Scientists use genetically modified worms to extend their lifespan
In order to answer this question, a team of scientists consisting of researchers affiliated to the Buck Institute for Research on Ageing and Nanjing University researchers decided to modify the Insulin and Rapamycin pathways in a group C.elegans Worms. They expected to see an increase of 130% cumulatively in lifespan. Instead of a cumulative increase in lifespan, worms actually lived five times as long as they would normally.
The synergistic expansion is truly wild. It’s not one plus two equals three, but one plus three equals five. Our findings show that nature does not exist in a vacuum. To develop the most efficient anti-aging treatments, we must look at longevity networks instead of individual pathways.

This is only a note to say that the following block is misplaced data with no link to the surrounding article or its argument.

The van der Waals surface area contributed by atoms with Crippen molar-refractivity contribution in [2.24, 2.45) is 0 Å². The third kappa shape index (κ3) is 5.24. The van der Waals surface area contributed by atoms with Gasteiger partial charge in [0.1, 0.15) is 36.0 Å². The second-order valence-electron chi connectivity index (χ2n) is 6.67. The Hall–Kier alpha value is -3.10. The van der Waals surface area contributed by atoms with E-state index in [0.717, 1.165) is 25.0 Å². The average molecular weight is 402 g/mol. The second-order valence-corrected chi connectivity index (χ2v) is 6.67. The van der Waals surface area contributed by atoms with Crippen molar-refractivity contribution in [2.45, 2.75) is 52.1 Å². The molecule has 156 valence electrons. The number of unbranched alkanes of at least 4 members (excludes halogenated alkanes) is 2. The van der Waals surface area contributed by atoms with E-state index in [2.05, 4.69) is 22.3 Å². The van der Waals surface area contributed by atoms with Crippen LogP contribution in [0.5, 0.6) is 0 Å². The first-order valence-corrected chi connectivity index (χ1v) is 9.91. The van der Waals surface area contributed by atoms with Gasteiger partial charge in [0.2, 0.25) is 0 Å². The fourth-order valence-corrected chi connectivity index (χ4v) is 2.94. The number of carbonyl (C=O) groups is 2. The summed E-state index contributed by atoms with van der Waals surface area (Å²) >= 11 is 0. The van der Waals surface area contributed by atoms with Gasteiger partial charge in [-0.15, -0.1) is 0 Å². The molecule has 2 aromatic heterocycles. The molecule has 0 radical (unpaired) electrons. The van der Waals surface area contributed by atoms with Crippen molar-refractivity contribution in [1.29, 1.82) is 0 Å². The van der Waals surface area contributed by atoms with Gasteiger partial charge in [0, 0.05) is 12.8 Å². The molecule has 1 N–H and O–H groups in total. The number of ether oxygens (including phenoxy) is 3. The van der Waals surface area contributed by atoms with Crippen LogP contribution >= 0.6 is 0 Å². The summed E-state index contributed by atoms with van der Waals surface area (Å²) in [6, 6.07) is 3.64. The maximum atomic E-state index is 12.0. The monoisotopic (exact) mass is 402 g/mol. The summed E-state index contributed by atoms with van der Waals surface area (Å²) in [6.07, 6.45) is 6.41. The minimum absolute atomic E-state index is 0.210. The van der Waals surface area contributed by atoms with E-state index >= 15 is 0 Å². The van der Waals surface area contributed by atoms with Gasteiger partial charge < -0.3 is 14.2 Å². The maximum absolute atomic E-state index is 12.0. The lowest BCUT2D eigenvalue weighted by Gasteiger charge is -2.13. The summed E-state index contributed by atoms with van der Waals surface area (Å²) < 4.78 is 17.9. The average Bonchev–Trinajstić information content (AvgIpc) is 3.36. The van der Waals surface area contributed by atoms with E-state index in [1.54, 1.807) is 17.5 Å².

What does this mean for human regeneration medicine? On a cellular basis, humans are very similar to worms. The insulin pathway and rapamycin pathways are both referred to as \”conserved\” between humans and C.elegans. This means that the pathways have been preserved in both organisms. Humans and C.elegans shared a common ancestral lineage in the distant past. This is the same as the common ancestor between humans and Chimpanzees. Over the millions of year that humans and C.elegans diverged, evolution has altered our bodies in many ways. However, our basic biological functions have remained largely unchanged.